The latest U.S. employment report, released in early February, indicates that wages rose at a 2.9% rate year-over-year through January 2018, the best pace in nearly a decade. Investors worry that if wage growth remains strong, Fed policymakers might be forced to raise short-term interest rates higher and more quickly than the gradual move toward a “neutral” level they have been signaling to the markets.
T. Rowe Price Chief U.S. Economist Alan Levenson currently believes that the central bank will raise rates at least three times, and possibly four times, in 2018. However, this course would still leave Fed policy rates at levels that have not posed a serious threat to equity valuations in previous market cycles.
Keep a Long-term Perspective
The equity market’s long-term trend has been positive. Many investors who “stayed the course” through past periods of volatility have even found that short-term corrections ultimately have worked in their favor, by making it possible for their portfolio managers to purchase shares with strong fundamentals at attractive long-term valuations.
Given the strong market gains seen over the past year, it is understandable that some investors may wish to moderate their equity exposure at this point. However, trying to time the market by moving aggressively from stocks to cash and then back to stocks is very difficult, even for investment professionals.
Failed attempts to time the market can hurt long-term investment performance in two different ways: By selling assets when they have lost some value and going to cash, investors essentially lock in those losses. In addition, investors run the risk of missing out on at least some gains when the market bottoms and starts to recover.
Market turbulence is a fact of life in equity markets―a fact that some investors may have overlooked amid the remarkably low volatility seen over the past couple of years. Short-term downturns can be disconcerting. However, we believe that a sound approach is for investors to shift their focus away from short-term trends and concentrate on their long-term investment strategy. That means keeping short-term market volatility in perspective when compared with long-term market results, establishing a proper asset allocation and diversifying investments to help mitigate the impact of volatility on one’s portfolio, and considering reducing the number of decisions by automating investments.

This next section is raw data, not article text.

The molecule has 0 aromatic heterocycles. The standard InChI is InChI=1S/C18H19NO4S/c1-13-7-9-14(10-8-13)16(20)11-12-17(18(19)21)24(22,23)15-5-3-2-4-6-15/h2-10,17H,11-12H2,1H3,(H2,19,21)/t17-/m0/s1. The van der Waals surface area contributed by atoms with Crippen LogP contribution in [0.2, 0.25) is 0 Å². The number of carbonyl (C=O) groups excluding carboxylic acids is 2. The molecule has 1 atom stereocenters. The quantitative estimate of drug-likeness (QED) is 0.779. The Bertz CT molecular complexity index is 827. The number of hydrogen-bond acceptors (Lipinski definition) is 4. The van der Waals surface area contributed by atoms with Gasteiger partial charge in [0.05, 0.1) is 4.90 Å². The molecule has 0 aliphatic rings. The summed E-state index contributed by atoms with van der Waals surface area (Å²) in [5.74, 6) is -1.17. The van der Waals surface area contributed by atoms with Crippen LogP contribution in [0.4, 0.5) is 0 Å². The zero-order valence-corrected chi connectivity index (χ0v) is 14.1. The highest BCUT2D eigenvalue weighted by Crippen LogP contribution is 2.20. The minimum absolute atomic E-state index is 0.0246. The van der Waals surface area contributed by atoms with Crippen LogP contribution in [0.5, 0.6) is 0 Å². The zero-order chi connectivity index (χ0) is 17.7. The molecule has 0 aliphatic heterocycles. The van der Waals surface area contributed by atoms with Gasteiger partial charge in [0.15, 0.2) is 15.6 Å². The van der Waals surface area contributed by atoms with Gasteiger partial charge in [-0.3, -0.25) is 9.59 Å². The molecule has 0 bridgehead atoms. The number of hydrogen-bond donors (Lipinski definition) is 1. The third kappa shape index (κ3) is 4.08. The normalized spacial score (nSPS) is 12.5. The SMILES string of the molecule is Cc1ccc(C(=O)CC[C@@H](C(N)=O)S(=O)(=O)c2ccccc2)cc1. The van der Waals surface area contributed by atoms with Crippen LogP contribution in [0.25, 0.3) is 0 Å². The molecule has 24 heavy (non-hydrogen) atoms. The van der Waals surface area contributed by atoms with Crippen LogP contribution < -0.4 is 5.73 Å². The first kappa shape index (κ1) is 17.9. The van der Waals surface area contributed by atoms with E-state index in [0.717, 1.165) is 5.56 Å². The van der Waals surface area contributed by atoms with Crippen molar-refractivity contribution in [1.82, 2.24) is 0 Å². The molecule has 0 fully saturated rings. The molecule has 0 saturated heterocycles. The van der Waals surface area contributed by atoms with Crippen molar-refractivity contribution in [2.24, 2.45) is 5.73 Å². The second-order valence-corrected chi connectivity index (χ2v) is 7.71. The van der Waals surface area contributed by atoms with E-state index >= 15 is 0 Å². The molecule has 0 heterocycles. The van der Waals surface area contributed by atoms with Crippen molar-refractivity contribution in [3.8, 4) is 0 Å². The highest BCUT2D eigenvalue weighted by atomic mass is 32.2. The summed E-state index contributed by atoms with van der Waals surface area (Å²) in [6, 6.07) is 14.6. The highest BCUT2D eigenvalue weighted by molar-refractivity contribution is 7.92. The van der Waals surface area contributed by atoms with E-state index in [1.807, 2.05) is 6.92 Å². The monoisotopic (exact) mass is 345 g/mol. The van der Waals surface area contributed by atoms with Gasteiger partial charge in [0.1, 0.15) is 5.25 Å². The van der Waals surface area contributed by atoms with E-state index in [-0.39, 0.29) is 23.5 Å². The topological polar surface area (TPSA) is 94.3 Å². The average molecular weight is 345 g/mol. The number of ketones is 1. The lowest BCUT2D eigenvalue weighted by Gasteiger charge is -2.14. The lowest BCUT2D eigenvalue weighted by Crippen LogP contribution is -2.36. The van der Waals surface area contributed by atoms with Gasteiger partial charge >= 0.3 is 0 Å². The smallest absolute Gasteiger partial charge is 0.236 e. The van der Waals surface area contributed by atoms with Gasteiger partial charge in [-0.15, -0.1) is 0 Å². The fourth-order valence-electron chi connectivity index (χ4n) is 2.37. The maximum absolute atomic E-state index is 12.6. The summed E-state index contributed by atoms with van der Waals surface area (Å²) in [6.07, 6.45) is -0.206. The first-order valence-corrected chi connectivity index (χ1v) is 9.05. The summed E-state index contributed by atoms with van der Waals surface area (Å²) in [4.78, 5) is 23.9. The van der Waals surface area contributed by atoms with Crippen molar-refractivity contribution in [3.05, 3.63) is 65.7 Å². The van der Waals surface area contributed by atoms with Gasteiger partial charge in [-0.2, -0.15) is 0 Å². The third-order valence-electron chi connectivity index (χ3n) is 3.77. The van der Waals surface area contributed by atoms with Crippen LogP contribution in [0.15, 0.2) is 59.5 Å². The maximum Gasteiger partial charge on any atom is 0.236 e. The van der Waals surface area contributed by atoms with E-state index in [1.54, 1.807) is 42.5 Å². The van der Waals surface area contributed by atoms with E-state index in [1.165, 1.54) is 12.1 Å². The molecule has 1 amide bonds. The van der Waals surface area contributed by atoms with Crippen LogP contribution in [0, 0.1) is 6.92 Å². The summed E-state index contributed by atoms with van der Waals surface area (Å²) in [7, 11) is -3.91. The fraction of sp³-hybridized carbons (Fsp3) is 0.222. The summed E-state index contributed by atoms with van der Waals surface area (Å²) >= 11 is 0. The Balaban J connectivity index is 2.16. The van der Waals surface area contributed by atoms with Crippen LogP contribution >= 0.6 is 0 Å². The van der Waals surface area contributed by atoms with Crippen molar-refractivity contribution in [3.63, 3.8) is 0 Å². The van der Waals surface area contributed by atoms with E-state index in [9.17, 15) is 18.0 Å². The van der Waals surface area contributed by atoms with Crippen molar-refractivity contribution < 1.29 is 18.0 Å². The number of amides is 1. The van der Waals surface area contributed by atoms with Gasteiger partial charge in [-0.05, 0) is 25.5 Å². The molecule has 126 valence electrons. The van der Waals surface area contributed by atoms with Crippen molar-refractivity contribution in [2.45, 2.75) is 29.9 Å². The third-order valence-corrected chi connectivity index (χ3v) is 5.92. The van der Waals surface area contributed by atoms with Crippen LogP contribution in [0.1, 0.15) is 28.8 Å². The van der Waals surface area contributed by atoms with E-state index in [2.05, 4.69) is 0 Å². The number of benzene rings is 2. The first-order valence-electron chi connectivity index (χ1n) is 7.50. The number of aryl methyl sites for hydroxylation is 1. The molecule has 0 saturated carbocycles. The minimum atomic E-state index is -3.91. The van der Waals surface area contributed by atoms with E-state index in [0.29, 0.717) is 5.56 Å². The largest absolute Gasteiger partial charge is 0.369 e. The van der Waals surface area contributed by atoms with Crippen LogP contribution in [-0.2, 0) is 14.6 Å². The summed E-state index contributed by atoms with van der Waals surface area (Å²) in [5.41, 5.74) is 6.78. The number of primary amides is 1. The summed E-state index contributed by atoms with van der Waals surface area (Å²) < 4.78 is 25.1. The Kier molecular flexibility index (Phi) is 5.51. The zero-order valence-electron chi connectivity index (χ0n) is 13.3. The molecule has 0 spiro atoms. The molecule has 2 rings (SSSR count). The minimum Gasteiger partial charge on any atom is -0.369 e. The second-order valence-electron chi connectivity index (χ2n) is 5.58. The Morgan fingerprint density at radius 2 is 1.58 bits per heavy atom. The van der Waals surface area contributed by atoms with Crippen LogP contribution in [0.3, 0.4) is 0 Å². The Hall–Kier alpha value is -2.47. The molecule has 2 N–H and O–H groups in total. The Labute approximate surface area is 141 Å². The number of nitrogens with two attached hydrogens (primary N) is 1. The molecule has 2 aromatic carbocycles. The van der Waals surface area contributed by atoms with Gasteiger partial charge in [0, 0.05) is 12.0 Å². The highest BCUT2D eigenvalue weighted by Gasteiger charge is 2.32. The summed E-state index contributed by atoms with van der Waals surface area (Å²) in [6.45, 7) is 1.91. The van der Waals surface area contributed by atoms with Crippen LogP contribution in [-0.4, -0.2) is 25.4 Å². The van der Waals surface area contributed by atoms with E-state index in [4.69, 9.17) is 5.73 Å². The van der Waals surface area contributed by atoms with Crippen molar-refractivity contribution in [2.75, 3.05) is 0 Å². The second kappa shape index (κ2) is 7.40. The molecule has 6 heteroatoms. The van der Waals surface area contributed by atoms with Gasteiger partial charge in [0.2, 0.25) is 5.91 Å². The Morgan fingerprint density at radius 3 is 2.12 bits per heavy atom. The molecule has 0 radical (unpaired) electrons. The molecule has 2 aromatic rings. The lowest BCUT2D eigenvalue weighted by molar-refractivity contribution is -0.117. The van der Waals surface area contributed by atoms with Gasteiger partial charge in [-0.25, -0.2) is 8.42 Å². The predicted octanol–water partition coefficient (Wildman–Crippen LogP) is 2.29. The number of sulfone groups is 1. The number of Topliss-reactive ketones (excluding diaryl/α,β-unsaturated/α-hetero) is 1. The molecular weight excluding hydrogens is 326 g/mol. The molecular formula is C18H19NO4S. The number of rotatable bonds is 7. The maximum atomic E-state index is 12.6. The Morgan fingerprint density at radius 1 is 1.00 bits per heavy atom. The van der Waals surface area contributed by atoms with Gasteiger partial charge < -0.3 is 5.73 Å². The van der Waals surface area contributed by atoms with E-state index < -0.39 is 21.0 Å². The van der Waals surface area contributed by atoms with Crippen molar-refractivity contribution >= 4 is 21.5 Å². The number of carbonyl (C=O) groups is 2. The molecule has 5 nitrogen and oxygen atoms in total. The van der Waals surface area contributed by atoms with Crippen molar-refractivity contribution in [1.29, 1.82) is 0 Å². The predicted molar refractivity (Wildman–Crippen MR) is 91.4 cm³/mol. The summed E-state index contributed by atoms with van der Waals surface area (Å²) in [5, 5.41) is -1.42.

This material is provided for informational purposes only and is not intended to be investment advice or a recommendation to take any particular investment action.
The views contained herein are those of the authors as of February 2018 and are subject to change without notice; these views may differ from those of other T. Rowe Price associates.
This information is not intended to reflect a current or past recommendation, investment advice of any kind, or a solicitation of an offer to buy or sell any securities or investment services. The opinions and commentary provided do not take into account the investment objectives or financial situation of any particular investor or class of investor. Investors will need to consider their own circumstances before making an investment decision.
Information contained herein is based upon sources we consider to be reliable; we do not, however, guarantee its accuracy.
Past performance cannot guarantee future results. All investments are subject to market risk, including the possible loss of principal. All charts and tables are shown for illustrative purposes only.